The national cost for a variable valve timing solenoid replacement with CarAdvise in 2024 is between $224 and $530 with an average of $377.

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What is a variable valve timing solenoid and how does it work?

A variable valve timing (VVT) solenoid is a device that controls oil flow to the VVT actuator to help adjust engine timing across a range of engine performance needs.

Engine function requires that a small army of moving parts - from four to eight pistons, a crankshaft, camshafts, and as many as thirty two valves, along with dozens of other components - all march together at the same time. Like instruments in an orchestra, all of these components must be synchronized. In an engine with traditional fixed timing, the relationship between moving pieces remains the same no matter what performance is called for.

With variable valve timing, the engine timing can be adjusted on the fly to accommodate low, mid, and upper-range performance. In the process, it helps to improve efficiency, horsepower, and emissions. The VVT solenoid changes the amount of oil pressure sent to the VVT actuator to allow the timing of the camshaft(s) to be advanced or retarded.


How is a a Variable Valve Timing Solenoid Replacement done?

In contrast to other engine timing services, replacement of a variable valve timing solenoid does not typically require significant disassembly of engine components. Rather, the solenoid is accessible from outside the engine.

In general, a technician might have to set aside some components for access, engine shields, wires, and the like. But removal of the old VVT solenoid requires only that one to three bolts be extracted and an electrical plug be disconnected. Care must be taken to ensure that the new part is properly seated and sealed to prevent oil leaks.

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National average cost of a a Variable Valve Timing Solenoid Replacement
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How do I know if a variable valve timing solenoid needs to be replaced?

The signs that a variable valve timing solenoid needs to be replaced can be subtle, and can sometimes be attributed to other causes. But a bad VVT solenoid can result in one or more of the following issues:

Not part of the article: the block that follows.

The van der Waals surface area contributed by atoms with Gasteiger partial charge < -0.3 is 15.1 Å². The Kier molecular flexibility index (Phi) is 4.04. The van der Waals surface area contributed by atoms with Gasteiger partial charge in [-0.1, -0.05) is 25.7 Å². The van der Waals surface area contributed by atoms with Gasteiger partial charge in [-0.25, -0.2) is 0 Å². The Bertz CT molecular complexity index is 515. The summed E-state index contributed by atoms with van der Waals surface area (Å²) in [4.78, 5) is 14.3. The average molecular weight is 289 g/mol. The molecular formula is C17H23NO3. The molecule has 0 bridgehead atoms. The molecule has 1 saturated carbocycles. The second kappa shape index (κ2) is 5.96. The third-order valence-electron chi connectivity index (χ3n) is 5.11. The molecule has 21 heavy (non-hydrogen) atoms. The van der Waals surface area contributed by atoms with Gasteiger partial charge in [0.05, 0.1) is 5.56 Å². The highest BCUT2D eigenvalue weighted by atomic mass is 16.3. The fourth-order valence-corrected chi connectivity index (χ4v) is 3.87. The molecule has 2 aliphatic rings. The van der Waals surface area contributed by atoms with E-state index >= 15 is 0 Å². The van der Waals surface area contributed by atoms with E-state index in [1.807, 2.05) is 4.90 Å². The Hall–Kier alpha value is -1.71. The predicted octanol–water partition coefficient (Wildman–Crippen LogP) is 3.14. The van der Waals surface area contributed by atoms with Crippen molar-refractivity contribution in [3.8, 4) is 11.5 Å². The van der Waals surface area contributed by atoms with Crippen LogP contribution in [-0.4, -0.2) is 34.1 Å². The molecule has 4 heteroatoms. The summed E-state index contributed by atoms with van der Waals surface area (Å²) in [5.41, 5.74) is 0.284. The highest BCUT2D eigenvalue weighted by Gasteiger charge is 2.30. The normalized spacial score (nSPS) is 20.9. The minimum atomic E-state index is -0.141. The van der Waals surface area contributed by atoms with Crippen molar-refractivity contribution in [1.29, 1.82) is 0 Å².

A loss of engine power as your engine speed increases

An inconsistent engine speed or vibration when your vehicle is idling

A decrease in fuel efficiency

The Check Engine Light comes on and reveals a diagnostic code related to incorrect camshaft timing

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Other questions customers ask

Can a car run without a VVT solenoid?
Yes, your engine may still function with a bad VVT solenoid. But it will not operate at peak efficiency. As a result, you will see less engine power, decreased fuel efficiency, and higher emissions output. If the solenoid fails in such a way that it causes the engine timing to remain in an advanced state, you might have difficulty starting your vehicle.
Where is the VVT solenoid located?
Unlike most timing components - the timing belt or chain, tensioners, camshaft, and VVT actuator - the variable valve timing solenoid is not found on the inside of the engine. Instead, it is usually accessed from the outside, at the top and near the front of the engine. That is where the timing belt or chain is located. It will be in close proximity to the camshaft underneath the valve cover.
What causes a VVT solenoid to fail?
Some variable valve timing solenoids fail simply due to age and mileage. However, premature wear and failure can occur due to dirty and degraded engine oil, or oil that is of the wrong viscosity or grade.

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